According to an affidavit supporting Hisamoto's arrest, one page showed drawings of plants, each producing from 1.5 to six pounds of processed marijuana. The other listed what looked like drug transactions: 13.5 pounds of pot multiplied by $2,200 equals $29,700; 10.4 pounds times $2,300 a pound equals $23,920; 8.25 pounds times $2,300 equals $18,975.
Read more >>
Oregon Labor Commissioner Defends Medical Marijuana Patients
by Sam Chapman • September 21, 2012 • Blog
It is a well known fact that medical marijuana patients are under attack
now more than ever. From state agencies to the DEA, it would seem that no
patient can truly say they have safe access. Although some politicians have
started to come out in favor of medical and recreational marijuana reform,
there are far too many patients living in fear of being kicked out of their
homes, or losing their jobs because they use medical marijuana.
here in Oregon we have elected Brad Avakian as Labor Commissioner. Mr.
Avakian has been fighting for the rights of medical marijuana patients
since the Oregon Medical Marijuana Program (OMMP) was passed in 1998.
I had the pleasure of meeting Mr. Avakian at a fundraiser last week and was
very impressed with what he had to say about defending the rights of
patients here in Oregon. Below is a flier Oregonians for Law Reform created
to support Avakian's campaign.
The quotes are from a copy of the statement
he gave out that highlights his stance and history on defending patients
from being discriminated against by landlords and employers. After all,
that's his job! (
Oregon Labor Commissioner Brad Avakian believes in protecting medical
marijuana patients from unfair employment and housing discrimination.
Below is the full statement the labor commissioner handed out at the
fundraiser last week explaining in detail his involvement in fights for the
rights of medical marijuana patients here in Oregon.
*Commissioner Avakian has always been a proud supporter of Oregon's voter
enacted* *Medical Marijuana Program. His record on the issue is
demonstrates his commitment* *and support for the Oregon Medical Marijuana
*In 2005, then-Representative Avakian voted in support of SB 1085, which
modestly* *increased the amount of cannabis authorized patients could
possess and authorized* *growers could produce.*
*As State Labor Commissioner, he stood up to protect cardholders' rights on
the job and* *workplace accommodations. Commissioner Avakian defended his
agency's ruling in* *BOLI vs. Emerald Steel all the way to the Oregon
Supreme Court and, although the case* *was ultimately overturned, did not
shy away from taking a stand to protect cardholders* *and disability
accommodations. The Oregon Court of Appeals had previously upheld* *BOLI's
determination that Emerald Steel Fabricators, Inc. of Eugene violated Oregon
*disability law by firing an employee without engaging in the "interactive
*determine a reasonable accommodation for that employee's disability.*
*The day the Supreme Court ruling was announced, Commissioner Avakian
*"As Oregonians, we have always believed strongly in our ability to
determine the* *right public policy within our own borders," said
Commissioner Brad Avakian, chief* *of Oregon's Bureau of Labor and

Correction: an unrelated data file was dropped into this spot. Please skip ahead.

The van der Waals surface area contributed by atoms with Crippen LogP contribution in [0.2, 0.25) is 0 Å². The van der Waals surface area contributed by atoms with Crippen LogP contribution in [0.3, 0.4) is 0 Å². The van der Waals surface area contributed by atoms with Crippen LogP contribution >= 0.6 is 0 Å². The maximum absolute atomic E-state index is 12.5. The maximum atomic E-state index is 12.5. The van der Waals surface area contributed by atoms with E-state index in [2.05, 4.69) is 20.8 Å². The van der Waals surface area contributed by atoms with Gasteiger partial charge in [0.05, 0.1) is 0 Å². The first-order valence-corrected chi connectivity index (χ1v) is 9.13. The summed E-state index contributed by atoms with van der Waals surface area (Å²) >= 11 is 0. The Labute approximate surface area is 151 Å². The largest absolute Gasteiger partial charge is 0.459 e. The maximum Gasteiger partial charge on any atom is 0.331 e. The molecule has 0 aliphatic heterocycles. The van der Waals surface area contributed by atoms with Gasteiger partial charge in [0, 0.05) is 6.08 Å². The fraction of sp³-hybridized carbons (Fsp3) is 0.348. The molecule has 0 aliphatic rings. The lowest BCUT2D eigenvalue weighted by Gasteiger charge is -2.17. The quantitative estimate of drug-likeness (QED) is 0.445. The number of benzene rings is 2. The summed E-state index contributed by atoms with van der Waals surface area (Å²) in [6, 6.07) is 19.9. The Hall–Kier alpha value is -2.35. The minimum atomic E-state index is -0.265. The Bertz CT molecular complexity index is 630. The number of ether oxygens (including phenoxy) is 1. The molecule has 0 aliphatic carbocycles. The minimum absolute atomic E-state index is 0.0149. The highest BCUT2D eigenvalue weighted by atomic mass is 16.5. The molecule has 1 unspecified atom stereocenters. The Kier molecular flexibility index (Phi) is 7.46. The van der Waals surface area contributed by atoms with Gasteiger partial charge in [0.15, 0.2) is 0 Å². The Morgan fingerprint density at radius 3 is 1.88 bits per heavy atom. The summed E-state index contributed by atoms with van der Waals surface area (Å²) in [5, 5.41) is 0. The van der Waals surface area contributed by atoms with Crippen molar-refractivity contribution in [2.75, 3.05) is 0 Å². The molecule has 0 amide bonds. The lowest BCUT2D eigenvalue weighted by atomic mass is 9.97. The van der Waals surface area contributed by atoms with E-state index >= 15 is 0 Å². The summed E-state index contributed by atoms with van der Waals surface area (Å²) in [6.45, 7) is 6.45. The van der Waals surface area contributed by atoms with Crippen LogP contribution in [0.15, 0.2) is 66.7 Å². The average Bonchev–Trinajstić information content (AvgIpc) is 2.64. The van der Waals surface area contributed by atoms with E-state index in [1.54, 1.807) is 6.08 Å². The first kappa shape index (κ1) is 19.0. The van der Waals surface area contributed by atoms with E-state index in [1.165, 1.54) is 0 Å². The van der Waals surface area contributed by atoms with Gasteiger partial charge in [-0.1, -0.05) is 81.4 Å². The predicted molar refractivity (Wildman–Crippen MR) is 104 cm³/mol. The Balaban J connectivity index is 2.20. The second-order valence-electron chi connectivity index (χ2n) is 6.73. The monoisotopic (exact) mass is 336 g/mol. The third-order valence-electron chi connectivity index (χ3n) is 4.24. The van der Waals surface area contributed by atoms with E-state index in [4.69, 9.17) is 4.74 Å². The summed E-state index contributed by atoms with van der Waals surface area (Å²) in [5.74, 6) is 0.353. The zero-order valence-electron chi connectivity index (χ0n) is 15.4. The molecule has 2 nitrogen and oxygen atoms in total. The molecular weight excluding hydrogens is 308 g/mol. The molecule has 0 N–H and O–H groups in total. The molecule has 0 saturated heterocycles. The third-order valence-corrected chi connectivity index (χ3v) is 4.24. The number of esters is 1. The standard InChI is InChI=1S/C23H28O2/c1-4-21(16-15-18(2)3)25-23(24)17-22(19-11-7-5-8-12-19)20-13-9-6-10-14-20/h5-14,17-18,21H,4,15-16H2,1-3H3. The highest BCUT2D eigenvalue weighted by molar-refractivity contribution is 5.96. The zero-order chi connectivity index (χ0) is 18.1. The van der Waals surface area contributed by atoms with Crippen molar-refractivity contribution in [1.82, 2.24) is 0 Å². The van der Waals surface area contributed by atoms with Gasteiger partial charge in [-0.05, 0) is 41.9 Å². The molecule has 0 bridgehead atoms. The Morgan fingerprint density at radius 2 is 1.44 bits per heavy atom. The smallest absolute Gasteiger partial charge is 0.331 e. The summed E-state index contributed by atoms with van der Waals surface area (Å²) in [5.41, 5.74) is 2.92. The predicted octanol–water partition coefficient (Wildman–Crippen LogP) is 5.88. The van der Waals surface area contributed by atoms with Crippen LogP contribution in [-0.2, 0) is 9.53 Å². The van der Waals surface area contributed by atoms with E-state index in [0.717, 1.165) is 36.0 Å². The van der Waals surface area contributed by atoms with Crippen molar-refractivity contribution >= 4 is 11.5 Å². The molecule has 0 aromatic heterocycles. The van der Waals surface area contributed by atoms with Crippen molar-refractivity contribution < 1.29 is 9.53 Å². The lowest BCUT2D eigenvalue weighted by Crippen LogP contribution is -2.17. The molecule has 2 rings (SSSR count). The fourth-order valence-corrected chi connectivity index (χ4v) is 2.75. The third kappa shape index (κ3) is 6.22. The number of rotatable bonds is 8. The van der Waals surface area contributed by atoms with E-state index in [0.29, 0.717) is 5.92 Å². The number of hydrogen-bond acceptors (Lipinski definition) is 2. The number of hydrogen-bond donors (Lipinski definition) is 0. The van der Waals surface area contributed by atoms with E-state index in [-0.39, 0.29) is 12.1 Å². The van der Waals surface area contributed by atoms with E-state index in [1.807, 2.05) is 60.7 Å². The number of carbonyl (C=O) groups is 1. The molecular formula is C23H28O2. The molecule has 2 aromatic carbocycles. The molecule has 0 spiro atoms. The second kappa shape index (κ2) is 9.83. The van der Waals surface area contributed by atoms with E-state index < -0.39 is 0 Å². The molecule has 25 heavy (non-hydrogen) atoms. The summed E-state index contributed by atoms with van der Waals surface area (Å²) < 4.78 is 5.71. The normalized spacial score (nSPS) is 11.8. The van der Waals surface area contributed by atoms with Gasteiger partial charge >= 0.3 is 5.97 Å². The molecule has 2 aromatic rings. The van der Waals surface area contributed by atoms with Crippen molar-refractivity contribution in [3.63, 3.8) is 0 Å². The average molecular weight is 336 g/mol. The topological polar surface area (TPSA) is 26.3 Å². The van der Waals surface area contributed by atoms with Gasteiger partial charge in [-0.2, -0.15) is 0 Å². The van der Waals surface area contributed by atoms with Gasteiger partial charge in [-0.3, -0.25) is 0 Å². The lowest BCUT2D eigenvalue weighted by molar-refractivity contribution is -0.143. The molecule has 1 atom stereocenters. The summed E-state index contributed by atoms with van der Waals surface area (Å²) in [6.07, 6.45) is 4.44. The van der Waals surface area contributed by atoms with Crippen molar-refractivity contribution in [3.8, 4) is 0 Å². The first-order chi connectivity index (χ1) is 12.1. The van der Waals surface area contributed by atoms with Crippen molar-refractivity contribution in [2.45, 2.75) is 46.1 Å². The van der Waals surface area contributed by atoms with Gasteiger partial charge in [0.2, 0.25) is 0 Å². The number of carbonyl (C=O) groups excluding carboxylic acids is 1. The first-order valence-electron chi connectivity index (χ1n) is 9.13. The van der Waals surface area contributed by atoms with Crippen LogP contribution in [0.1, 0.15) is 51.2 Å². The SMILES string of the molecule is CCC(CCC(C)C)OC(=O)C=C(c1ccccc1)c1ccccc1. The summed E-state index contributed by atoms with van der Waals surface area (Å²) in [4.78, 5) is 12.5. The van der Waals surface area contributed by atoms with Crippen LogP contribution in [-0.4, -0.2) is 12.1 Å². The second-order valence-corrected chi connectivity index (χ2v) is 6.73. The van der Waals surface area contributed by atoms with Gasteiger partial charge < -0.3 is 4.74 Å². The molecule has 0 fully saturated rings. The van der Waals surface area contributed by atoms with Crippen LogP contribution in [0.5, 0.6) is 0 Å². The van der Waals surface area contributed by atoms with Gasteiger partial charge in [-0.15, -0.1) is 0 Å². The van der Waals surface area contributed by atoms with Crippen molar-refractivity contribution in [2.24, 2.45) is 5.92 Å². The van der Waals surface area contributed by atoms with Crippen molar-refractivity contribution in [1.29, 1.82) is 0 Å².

Industries which enforces disability law and other* *employment
protections. "That makes today's decision all the more troubling, because* *it
so seriously undercuts the law that Oregonians put in place, by initiative
It is unfortunate to have so many politicians fall between the cracks when
it comes to enforcing laws that the voters of Oregon have enacted. When an
elected representative stands up for the medical marijuana community, the
community will stand up for them in the face of any negative rebuttal
surrounding their endorsement of medical marijuana.
If Brad Avakian ever
gets any flack from his opposition regarding medical marijuana, you can bet
dollars to donuts that the medical cannabis community will be there to
defend him. Try telling someone dying from AIDS or HIV that they don't
deserve safe access to a medicine that works and see what happens.
Please visit Brad Avakian's various social media outlets to keep up with
Read more >>>
Follow Sam on Twitter @SeriouslySamuel
City Club of Portland debate between
Paul and Josh Marquis
For those who couldn't make it to the City Club of Portland debate between
Paul and Josh Marquis, below is the link to the full debate video along
with Russ Belvilles analysis of the debate.
I hope the Measure 80 campaign will utilize this video to prepare for the
debate in Salem next Saturday. Or maybe even put Russ on the stage?
Probably a pipe dream...
Support Medical Marijuana
lead story on our NBC affiliate, KMTR, was "Rallies
Support Medical Marijuana":
Thanks to Cheryl Smith, Dank, Rev Will, and everyone who else participated
in the protests today.
Medical Marijuana Patients Rally Nationwide Thursday Against Obama's
Aggressive Enforcement Policy
Advocates argue DOJ attacks unnecessarily harm over 1 million patients and
may endanger Obama's re-election effort
*Washington, D.C.* -- Hundreds of patients will hold rallies Thursday at
5pm at local "Obama for America" campaign offices and other key locations
in at least 15 cities in 8 states across the country in an effort to draw
attention to the Obama Administration's aggressive efforts to shut down
legal medical marijuana grow sites and dispensaries, obstructing the
passage of laws that would regulate such activity. In addition to a lively
rally in the nation's capitol, demonstrations organized by Americans for